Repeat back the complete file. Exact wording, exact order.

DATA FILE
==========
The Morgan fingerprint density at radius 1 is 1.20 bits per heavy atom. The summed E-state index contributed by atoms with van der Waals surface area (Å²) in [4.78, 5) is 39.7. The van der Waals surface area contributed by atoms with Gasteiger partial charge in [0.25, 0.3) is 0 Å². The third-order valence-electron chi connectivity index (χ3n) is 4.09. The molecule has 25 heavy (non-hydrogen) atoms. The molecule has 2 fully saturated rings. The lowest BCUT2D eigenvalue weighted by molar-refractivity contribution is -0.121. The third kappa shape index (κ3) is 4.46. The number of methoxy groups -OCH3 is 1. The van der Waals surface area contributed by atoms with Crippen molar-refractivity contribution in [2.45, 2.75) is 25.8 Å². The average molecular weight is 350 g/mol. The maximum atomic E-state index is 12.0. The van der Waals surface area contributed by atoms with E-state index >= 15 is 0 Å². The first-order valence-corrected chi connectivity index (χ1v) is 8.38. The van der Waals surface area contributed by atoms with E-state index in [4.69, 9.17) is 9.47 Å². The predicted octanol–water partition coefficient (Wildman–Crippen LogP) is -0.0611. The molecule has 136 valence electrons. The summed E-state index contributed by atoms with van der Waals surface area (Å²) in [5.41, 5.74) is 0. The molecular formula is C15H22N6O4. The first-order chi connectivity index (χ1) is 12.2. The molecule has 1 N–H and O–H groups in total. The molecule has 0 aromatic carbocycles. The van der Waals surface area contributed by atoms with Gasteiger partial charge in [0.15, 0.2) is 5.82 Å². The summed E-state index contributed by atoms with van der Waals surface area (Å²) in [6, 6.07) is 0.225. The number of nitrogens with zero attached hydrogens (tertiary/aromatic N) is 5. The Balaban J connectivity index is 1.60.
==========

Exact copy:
The Morgan fingerprint density at radius 1 is 1.20 bits per heavy atom. The summed E-state index contributed by atoms with van der Waals surface area (Å²) in [4.78, 5) is 39.7. The van der Waals surface area contributed by atoms with Gasteiger partial charge in [0.25, 0.3) is 0 Å². The third-order valence-electron chi connectivity index (χ3n) is 4.09. The molecule has 25 heavy (non-hydrogen) atoms. The molecule has 2 fully saturated rings. The lowest BCUT2D eigenvalue weighted by molar-refractivity contribution is -0.121. The third kappa shape index (κ3) is 4.46. The number of methoxy groups -OCH3 is 1. The van der Waals surface area contributed by atoms with Crippen molar-refractivity contribution in [2.45, 2.75) is 25.8 Å². The average molecular weight is 350 g/mol. The maximum atomic E-state index is 12.0. The van der Waals surface area contributed by atoms with E-state index >= 15 is 0 Å². The first-order valence-corrected chi connectivity index (χ1v) is 8.38. The van der Waals surface area contributed by atoms with E-state index in [4.69, 9.17) is 9.47 Å². The predicted octanol–water partition coefficient (Wildman–Crippen LogP) is -0.0611. The molecule has 136 valence electrons. The summed E-state index contributed by atoms with van der Waals surface area (Å²) in [5.41, 5.74) is 0. The molecular formula is C15H22N6O4. The first-order chi connectivity index (χ1) is 12.2. The molecule has 1 N–H and O–H groups in total. The molecule has 0 aromatic carbocycles. The van der Waals surface area contributed by atoms with Gasteiger partial charge in [0.15, 0.2) is 5.82 Å². The summed E-state index contributed by atoms with van der Waals surface area (Å²) in [6, 6.07) is 0.225. The number of nitrogens with zero attached hydrogens (tertiary/aromatic N) is 5. The Balaban J connectivity index is 1.60.